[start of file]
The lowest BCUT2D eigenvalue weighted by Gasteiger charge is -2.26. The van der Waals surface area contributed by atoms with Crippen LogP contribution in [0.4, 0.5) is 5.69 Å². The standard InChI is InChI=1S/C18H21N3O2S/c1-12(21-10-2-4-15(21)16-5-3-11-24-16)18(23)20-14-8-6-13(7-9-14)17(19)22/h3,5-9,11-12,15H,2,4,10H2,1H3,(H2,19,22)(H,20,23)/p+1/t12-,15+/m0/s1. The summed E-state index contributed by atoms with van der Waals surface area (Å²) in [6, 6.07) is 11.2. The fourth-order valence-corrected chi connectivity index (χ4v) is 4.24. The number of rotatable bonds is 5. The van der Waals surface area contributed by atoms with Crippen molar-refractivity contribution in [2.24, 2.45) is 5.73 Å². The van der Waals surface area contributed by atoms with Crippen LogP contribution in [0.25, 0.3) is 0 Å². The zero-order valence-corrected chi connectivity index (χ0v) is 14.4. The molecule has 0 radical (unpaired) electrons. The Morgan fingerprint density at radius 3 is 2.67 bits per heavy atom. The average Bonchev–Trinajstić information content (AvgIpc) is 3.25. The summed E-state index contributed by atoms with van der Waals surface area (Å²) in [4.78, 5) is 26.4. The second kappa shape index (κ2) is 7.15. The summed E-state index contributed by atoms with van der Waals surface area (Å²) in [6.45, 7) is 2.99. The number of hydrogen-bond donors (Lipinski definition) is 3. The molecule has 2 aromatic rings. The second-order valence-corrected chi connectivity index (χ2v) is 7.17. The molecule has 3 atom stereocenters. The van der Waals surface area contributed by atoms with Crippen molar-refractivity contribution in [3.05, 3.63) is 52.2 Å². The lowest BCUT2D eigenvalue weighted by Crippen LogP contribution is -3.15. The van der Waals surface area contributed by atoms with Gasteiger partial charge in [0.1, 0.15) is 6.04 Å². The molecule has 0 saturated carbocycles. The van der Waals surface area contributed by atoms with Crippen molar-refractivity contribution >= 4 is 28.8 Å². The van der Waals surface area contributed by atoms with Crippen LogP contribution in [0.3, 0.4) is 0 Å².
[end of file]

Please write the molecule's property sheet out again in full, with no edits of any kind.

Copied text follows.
The lowest BCUT2D eigenvalue weighted by Gasteiger charge is -2.26. The van der Waals surface area contributed by atoms with Crippen LogP contribution in [0.4, 0.5) is 5.69 Å². The standard InChI is InChI=1S/C18H21N3O2S/c1-12(21-10-2-4-15(21)16-5-3-11-24-16)18(23)20-14-8-6-13(7-9-14)17(19)22/h3,5-9,11-12,15H,2,4,10H2,1H3,(H2,19,22)(H,20,23)/p+1/t12-,15+/m0/s1. The summed E-state index contributed by atoms with van der Waals surface area (Å²) in [6, 6.07) is 11.2. The fourth-order valence-corrected chi connectivity index (χ4v) is 4.24. The number of rotatable bonds is 5. The van der Waals surface area contributed by atoms with Crippen molar-refractivity contribution in [2.24, 2.45) is 5.73 Å². The van der Waals surface area contributed by atoms with Crippen LogP contribution in [0.25, 0.3) is 0 Å². The zero-order valence-corrected chi connectivity index (χ0v) is 14.4. The molecule has 0 radical (unpaired) electrons. The Morgan fingerprint density at radius 3 is 2.67 bits per heavy atom. The average Bonchev–Trinajstić information content (AvgIpc) is 3.25. The summed E-state index contributed by atoms with van der Waals surface area (Å²) in [4.78, 5) is 26.4. The second kappa shape index (κ2) is 7.15. The summed E-state index contributed by atoms with van der Waals surface area (Å²) in [6.45, 7) is 2.99. The number of hydrogen-bond donors (Lipinski definition) is 3. The molecule has 2 aromatic rings. The second-order valence-corrected chi connectivity index (χ2v) is 7.17. The molecule has 3 atom stereocenters. The van der Waals surface area contributed by atoms with Crippen molar-refractivity contribution in [3.05, 3.63) is 52.2 Å². The lowest BCUT2D eigenvalue weighted by Crippen LogP contribution is -3.15. The van der Waals surface area contributed by atoms with Gasteiger partial charge in [0.1, 0.15) is 6.04 Å². The molecule has 0 saturated carbocycles. The van der Waals surface area contributed by atoms with Crippen molar-refractivity contribution >= 4 is 28.8 Å². The van der Waals surface area contributed by atoms with Crippen LogP contribution in [0.3, 0.4) is 0 Å².